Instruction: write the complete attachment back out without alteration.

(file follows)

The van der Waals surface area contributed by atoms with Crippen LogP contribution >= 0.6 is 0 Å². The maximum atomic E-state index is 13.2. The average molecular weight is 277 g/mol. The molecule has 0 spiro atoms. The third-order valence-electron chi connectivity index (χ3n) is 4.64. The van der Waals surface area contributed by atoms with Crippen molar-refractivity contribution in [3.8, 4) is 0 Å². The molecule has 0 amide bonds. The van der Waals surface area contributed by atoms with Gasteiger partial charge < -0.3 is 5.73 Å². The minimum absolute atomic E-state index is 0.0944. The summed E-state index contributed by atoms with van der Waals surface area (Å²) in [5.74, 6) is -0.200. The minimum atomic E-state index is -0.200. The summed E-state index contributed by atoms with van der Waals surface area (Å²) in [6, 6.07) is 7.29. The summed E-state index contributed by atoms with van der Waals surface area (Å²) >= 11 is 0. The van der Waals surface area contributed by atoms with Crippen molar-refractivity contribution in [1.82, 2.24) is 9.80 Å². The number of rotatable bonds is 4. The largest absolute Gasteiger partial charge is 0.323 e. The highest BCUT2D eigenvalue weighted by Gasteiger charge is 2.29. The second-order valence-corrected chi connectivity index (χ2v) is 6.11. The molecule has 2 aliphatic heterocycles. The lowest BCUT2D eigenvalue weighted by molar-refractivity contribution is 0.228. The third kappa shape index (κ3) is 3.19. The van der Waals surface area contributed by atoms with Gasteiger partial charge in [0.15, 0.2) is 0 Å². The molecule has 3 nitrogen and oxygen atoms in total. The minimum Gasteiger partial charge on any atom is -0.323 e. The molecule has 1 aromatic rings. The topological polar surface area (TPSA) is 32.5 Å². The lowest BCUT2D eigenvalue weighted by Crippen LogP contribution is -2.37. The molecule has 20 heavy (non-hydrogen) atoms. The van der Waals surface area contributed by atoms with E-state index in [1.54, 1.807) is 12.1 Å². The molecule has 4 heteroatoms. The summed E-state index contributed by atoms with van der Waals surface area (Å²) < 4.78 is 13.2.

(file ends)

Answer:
The van der Waals surface area contributed by atoms with Crippen LogP contribution >= 0.6 is 0 Å². The maximum atomic E-state index is 13.2. The average molecular weight is 277 g/mol. The molecule has 0 spiro atoms. The third-order valence-electron chi connectivity index (χ3n) is 4.64. The van der Waals surface area contributed by atoms with Crippen molar-refractivity contribution in [3.8, 4) is 0 Å². The molecule has 0 amide bonds. The van der Waals surface area contributed by atoms with Gasteiger partial charge < -0.3 is 5.73 Å². The minimum absolute atomic E-state index is 0.0944. The summed E-state index contributed by atoms with van der Waals surface area (Å²) in [5.74, 6) is -0.200. The minimum atomic E-state index is -0.200. The summed E-state index contributed by atoms with van der Waals surface area (Å²) in [6, 6.07) is 7.29. The summed E-state index contributed by atoms with van der Waals surface area (Å²) >= 11 is 0. The van der Waals surface area contributed by atoms with Crippen molar-refractivity contribution in [1.82, 2.24) is 9.80 Å². The number of rotatable bonds is 4. The largest absolute Gasteiger partial charge is 0.323 e. The highest BCUT2D eigenvalue weighted by Gasteiger charge is 2.29. The second-order valence-corrected chi connectivity index (χ2v) is 6.11. The molecule has 2 aliphatic heterocycles. The lowest BCUT2D eigenvalue weighted by molar-refractivity contribution is 0.228. The third kappa shape index (κ3) is 3.19. The van der Waals surface area contributed by atoms with Gasteiger partial charge in [0.15, 0.2) is 0 Å². The molecule has 3 nitrogen and oxygen atoms in total. The minimum Gasteiger partial charge on any atom is -0.323 e. The molecule has 1 aromatic rings. The topological polar surface area (TPSA) is 32.5 Å². The lowest BCUT2D eigenvalue weighted by Crippen LogP contribution is -2.37. The molecule has 20 heavy (non-hydrogen) atoms. The van der Waals surface area contributed by atoms with E-state index in [1.54, 1.807) is 12.1 Å². The molecule has 4 heteroatoms. The summed E-state index contributed by atoms with van der Waals surface area (Å²) < 4.78 is 13.2.